How to create an effective university committee system
University committees play an important role in supporting strategic planning, quality assurance, policy development, academic programme delivery, the student learning experience and research.
They are also an important means of ensuring institutionally important issues are debated and the views of representative staff within the organisation are heard and contribute to the decision-making process.
This is especially significant as issues raised can be considered from a variety of viewpoints and resulting decisions made based on broad disclosure of concerns as well as alternative points of view.
Committees also serve as a constructive way of disseminating information within the institution. Any recommendations emanating from a university committee with staff representation are also more likely to be accepted than if a directive came from an individual authority such as a director or manager.
Academic governance is a fundamental element of a higher education provider’s all-encompassing governance structure. It incorporates the framework of policies, processes and systems relevant to university academic activity.
If it is not effective, it calls into question the whole academic framework for verifying quality and integrity in teaching, learning and scholarship in an institution.
The foremost academic body within the university which is responsible for ensuring high standards in teaching, learning and research are maintained is the ‘academic board’ or ‘academic senate’.
It has a critical role to play in ensuring the comparability of academic standards and is the custodian of quality and standards for all academic programmes. It in turn normally has a small number of standing committees that report to it.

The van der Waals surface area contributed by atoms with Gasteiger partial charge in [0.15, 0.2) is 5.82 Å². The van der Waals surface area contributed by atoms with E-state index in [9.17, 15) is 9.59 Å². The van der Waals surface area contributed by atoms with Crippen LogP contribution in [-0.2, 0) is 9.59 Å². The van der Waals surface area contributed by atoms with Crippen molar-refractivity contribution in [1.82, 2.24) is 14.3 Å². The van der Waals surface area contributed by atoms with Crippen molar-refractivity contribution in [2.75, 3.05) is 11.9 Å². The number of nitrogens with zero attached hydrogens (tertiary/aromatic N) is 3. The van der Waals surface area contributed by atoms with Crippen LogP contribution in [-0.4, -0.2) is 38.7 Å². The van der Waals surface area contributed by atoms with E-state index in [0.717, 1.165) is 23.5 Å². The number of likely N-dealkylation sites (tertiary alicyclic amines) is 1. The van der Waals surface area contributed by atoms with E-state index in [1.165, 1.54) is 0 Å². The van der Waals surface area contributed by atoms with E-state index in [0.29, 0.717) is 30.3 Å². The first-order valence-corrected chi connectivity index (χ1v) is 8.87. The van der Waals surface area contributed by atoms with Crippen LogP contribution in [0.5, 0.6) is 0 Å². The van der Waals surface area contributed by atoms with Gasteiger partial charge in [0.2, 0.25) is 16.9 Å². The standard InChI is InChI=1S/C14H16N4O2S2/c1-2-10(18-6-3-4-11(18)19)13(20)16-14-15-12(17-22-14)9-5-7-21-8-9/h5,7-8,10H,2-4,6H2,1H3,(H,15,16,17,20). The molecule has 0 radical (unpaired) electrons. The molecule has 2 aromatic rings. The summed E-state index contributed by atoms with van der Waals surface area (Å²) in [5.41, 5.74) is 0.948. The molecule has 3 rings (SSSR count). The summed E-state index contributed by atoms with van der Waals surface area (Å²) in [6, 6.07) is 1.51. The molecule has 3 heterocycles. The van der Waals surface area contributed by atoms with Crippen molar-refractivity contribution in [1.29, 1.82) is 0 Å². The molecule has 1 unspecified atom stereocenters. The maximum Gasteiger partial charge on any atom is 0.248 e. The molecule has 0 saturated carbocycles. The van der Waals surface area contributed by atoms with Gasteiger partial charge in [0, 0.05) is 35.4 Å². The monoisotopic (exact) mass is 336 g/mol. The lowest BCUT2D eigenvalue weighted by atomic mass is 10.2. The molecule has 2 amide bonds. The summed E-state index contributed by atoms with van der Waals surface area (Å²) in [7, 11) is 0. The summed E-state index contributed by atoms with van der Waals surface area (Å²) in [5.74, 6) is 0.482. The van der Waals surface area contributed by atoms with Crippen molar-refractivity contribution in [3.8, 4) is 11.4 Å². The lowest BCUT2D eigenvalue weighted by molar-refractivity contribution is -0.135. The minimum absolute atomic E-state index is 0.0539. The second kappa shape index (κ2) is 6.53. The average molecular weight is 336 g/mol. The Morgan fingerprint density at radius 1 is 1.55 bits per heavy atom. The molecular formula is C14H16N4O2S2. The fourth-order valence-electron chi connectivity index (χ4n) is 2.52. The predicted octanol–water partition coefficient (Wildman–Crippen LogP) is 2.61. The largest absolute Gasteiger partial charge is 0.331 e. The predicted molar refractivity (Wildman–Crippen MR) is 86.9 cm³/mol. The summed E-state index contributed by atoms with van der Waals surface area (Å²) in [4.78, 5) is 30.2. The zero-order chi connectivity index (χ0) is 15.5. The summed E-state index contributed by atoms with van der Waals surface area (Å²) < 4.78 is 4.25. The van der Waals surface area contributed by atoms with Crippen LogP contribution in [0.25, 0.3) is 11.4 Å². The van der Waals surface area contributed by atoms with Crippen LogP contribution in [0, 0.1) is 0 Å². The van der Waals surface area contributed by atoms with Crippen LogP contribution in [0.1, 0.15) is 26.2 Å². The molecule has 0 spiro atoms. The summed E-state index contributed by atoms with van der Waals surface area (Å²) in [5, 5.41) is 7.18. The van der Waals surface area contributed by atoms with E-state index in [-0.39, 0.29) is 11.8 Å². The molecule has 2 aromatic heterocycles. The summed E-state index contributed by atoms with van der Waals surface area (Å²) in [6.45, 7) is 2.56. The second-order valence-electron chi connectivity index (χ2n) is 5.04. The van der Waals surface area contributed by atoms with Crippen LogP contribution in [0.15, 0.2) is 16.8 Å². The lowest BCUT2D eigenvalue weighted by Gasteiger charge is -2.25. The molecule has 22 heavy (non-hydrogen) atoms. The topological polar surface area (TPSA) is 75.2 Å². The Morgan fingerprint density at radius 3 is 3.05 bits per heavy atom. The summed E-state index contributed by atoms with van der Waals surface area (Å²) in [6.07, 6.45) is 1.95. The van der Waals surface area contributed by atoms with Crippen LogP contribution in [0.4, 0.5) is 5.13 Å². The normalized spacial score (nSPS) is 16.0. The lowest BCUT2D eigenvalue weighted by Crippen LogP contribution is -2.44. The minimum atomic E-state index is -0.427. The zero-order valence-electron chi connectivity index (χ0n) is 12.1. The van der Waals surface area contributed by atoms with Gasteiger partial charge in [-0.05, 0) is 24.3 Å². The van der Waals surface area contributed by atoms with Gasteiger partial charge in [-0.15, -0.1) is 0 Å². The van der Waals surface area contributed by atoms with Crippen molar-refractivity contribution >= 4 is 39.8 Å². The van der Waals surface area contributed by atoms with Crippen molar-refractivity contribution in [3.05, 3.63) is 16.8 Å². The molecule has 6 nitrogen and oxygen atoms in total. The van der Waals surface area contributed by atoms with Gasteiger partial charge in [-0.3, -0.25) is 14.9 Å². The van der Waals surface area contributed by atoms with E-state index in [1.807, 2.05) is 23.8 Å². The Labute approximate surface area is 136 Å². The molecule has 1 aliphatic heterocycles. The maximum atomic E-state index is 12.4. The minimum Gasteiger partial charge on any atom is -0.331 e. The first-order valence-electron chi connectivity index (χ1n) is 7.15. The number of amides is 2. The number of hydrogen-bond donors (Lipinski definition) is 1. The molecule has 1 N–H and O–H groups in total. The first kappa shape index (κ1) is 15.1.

Through its membership, the academic board aims to provide academics and administrators with a voice about decisions that directly affect them, notably the teaching-learning environment. It also provides an important avenue for student involvement in academic decision-making.
Challenges to committees’ effectiveness
To many university staff, committees are seen as unnecessary timewasting talkfests for members who have the loudest voices. They have little idea about what their university committees actually achieve and this is made worse when there is no communication flow from the committees to the wider university community.
Unfortunately, university committee structures are not always as effective as they could be.
While there is no hard and fast rule about how a university structures its committee system, there are a number of factors that determine which committees have the best possibility of fulfilling their role as intended.
It is important that each individual committee functions effectively, but also that the committees established by a university function collectively to be effective in supporting the accomplishment of the mission and goals of the university.
The academic board usually has a number of standing committees responsible for: 1) academic quality and standards, 2) education policy and strategy as well as teaching and learning quality, and 3) new curriculum offerings and overall curriculum development.